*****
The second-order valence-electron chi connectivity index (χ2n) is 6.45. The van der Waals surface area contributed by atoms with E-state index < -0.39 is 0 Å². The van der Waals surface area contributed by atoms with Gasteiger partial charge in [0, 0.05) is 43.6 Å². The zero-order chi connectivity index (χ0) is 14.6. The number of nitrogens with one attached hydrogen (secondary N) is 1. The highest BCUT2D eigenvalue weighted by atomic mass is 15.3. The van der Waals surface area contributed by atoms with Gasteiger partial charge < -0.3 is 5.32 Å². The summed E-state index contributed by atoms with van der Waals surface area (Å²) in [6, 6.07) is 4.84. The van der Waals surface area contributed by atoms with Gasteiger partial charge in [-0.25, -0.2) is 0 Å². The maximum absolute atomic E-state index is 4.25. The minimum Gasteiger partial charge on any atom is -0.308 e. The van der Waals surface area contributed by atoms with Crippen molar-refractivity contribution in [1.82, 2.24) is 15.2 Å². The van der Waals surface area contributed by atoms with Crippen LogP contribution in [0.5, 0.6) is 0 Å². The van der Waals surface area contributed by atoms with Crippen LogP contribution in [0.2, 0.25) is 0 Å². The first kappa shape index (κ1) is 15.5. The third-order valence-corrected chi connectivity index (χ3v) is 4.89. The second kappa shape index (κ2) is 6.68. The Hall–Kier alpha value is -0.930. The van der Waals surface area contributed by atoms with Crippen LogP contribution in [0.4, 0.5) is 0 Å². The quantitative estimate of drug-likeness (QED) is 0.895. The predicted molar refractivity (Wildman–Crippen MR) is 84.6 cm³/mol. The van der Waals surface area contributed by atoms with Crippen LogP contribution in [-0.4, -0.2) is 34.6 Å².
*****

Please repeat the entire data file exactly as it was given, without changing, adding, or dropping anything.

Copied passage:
The second-order valence-electron chi connectivity index (χ2n) is 6.45. The van der Waals surface area contributed by atoms with E-state index < -0.39 is 0 Å². The van der Waals surface area contributed by atoms with Gasteiger partial charge in [0, 0.05) is 43.6 Å². The zero-order chi connectivity index (χ0) is 14.6. The number of nitrogens with one attached hydrogen (secondary N) is 1. The highest BCUT2D eigenvalue weighted by atomic mass is 15.3. The van der Waals surface area contributed by atoms with Gasteiger partial charge < -0.3 is 5.32 Å². The summed E-state index contributed by atoms with van der Waals surface area (Å²) in [6, 6.07) is 4.84. The van der Waals surface area contributed by atoms with Gasteiger partial charge in [-0.25, -0.2) is 0 Å². The maximum absolute atomic E-state index is 4.25. The minimum Gasteiger partial charge on any atom is -0.308 e. The van der Waals surface area contributed by atoms with Crippen molar-refractivity contribution in [1.82, 2.24) is 15.2 Å². The van der Waals surface area contributed by atoms with Crippen LogP contribution in [0.5, 0.6) is 0 Å². The van der Waals surface area contributed by atoms with Crippen LogP contribution in [0.2, 0.25) is 0 Å². The first kappa shape index (κ1) is 15.5. The third-order valence-corrected chi connectivity index (χ3v) is 4.89. The second kappa shape index (κ2) is 6.68. The Hall–Kier alpha value is -0.930. The van der Waals surface area contributed by atoms with Crippen LogP contribution in [0.4, 0.5) is 0 Å². The quantitative estimate of drug-likeness (QED) is 0.895. The predicted molar refractivity (Wildman–Crippen MR) is 84.6 cm³/mol. The van der Waals surface area contributed by atoms with Crippen LogP contribution in [-0.4, -0.2) is 34.6 Å².